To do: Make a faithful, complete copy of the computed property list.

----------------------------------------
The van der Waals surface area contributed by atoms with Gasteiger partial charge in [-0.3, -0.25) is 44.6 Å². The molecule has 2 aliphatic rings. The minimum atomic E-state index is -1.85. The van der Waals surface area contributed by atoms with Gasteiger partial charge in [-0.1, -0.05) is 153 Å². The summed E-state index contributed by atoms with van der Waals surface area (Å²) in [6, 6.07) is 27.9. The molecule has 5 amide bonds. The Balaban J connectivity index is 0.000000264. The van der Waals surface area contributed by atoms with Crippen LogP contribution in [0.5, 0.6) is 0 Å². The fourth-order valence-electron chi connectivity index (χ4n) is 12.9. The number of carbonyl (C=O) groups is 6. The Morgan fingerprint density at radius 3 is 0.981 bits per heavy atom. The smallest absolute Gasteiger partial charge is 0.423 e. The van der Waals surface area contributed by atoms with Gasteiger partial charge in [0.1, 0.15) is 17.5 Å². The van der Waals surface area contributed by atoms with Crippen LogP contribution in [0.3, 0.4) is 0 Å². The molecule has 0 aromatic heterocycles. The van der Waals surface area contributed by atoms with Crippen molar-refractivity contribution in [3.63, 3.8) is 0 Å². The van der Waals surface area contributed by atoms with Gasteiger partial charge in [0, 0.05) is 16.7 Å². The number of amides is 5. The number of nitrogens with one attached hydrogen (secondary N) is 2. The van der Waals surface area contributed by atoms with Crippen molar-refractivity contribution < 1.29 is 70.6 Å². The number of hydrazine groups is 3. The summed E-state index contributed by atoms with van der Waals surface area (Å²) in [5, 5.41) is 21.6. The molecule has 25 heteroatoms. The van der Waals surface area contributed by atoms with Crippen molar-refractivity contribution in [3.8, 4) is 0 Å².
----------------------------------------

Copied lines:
The van der Waals surface area contributed by atoms with Gasteiger partial charge in [-0.3, -0.25) is 44.6 Å². The molecule has 2 aliphatic rings. The minimum atomic E-state index is -1.85. The van der Waals surface area contributed by atoms with Gasteiger partial charge in [-0.1, -0.05) is 153 Å². The summed E-state index contributed by atoms with van der Waals surface area (Å²) in [6, 6.07) is 27.9. The molecule has 5 amide bonds. The Balaban J connectivity index is 0.000000264. The van der Waals surface area contributed by atoms with Crippen LogP contribution in [0.5, 0.6) is 0 Å². The fourth-order valence-electron chi connectivity index (χ4n) is 12.9. The number of carbonyl (C=O) groups is 6. The Morgan fingerprint density at radius 3 is 0.981 bits per heavy atom. The smallest absolute Gasteiger partial charge is 0.423 e. The van der Waals surface area contributed by atoms with Gasteiger partial charge in [0.1, 0.15) is 17.5 Å². The van der Waals surface area contributed by atoms with Crippen LogP contribution in [0.3, 0.4) is 0 Å². The molecule has 0 aromatic heterocycles. The van der Waals surface area contributed by atoms with Crippen molar-refractivity contribution in [3.63, 3.8) is 0 Å². The van der Waals surface area contributed by atoms with Gasteiger partial charge in [0, 0.05) is 16.7 Å². The number of amides is 5. The number of nitrogens with one attached hydrogen (secondary N) is 2. The van der Waals surface area contributed by atoms with Crippen molar-refractivity contribution < 1.29 is 70.6 Å². The number of hydrazine groups is 3. The summed E-state index contributed by atoms with van der Waals surface area (Å²) in [5, 5.41) is 21.6. The molecule has 25 heteroatoms. The van der Waals surface area contributed by atoms with Crippen molar-refractivity contribution in [3.8, 4) is 0 Å².